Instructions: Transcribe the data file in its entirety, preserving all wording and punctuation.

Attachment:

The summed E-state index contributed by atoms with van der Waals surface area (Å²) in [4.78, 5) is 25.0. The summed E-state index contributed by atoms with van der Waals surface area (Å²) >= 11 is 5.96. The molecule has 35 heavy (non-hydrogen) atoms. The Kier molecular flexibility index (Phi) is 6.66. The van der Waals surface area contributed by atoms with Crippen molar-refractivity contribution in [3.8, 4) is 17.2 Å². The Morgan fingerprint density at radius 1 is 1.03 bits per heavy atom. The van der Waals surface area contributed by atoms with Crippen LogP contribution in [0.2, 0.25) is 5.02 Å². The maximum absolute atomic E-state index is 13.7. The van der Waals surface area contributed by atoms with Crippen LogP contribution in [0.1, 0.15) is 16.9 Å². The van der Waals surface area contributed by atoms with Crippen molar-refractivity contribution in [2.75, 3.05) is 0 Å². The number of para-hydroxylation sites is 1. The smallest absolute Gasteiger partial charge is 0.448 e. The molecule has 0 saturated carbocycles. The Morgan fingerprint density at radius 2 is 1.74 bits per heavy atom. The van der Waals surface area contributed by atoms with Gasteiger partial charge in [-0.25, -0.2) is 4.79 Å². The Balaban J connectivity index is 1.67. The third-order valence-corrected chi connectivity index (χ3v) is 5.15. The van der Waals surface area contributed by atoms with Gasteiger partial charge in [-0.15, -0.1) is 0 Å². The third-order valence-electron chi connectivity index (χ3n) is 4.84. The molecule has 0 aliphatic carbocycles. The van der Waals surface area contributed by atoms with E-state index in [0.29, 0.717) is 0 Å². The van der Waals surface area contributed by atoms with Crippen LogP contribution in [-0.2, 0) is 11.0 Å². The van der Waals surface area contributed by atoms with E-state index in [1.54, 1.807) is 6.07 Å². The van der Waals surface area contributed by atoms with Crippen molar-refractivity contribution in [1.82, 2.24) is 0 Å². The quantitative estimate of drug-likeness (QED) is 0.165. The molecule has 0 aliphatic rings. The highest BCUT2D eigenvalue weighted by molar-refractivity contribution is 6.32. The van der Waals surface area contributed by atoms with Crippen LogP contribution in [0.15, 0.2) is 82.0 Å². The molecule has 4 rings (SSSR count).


The summed E-state index contributed by atoms with van der Waals surface area (Å²) in [4.78, 5) is 25.0. The summed E-state index contributed by atoms with van der Waals surface area (Å²) >= 11 is 5.96. The molecule has 35 heavy (non-hydrogen) atoms. The Kier molecular flexibility index (Phi) is 6.66. The van der Waals surface area contributed by atoms with Crippen molar-refractivity contribution in [3.8, 4) is 17.2 Å². The Morgan fingerprint density at radius 1 is 1.03 bits per heavy atom. The van der Waals surface area contributed by atoms with Crippen LogP contribution in [0.2, 0.25) is 5.02 Å². The maximum absolute atomic E-state index is 13.7. The van der Waals surface area contributed by atoms with Crippen LogP contribution in [0.1, 0.15) is 16.9 Å². The van der Waals surface area contributed by atoms with Crippen molar-refractivity contribution in [2.75, 3.05) is 0 Å². The number of para-hydroxylation sites is 1. The smallest absolute Gasteiger partial charge is 0.448 e. The molecule has 0 saturated carbocycles. The Morgan fingerprint density at radius 2 is 1.74 bits per heavy atom. The van der Waals surface area contributed by atoms with Gasteiger partial charge in [-0.25, -0.2) is 4.79 Å². The Balaban J connectivity index is 1.67. The third-order valence-corrected chi connectivity index (χ3v) is 5.15. The van der Waals surface area contributed by atoms with Gasteiger partial charge in [-0.15, -0.1) is 0 Å². The third-order valence-electron chi connectivity index (χ3n) is 4.84. The molecule has 0 aliphatic carbocycles. The van der Waals surface area contributed by atoms with E-state index in [0.29, 0.717) is 0 Å². The van der Waals surface area contributed by atoms with Crippen LogP contribution in [-0.2, 0) is 11.0 Å². The van der Waals surface area contributed by atoms with E-state index in [1.54, 1.807) is 6.07 Å². The van der Waals surface area contributed by atoms with Crippen molar-refractivity contribution in [1.82, 2.24) is 0 Å². The quantitative estimate of drug-likeness (QED) is 0.165. The molecule has 0 aliphatic rings. The highest BCUT2D eigenvalue weighted by molar-refractivity contribution is 6.32. The van der Waals surface area contributed by atoms with Crippen LogP contribution in [0.15, 0.2) is 82.0 Å². The molecule has 4 rings (SSSR count).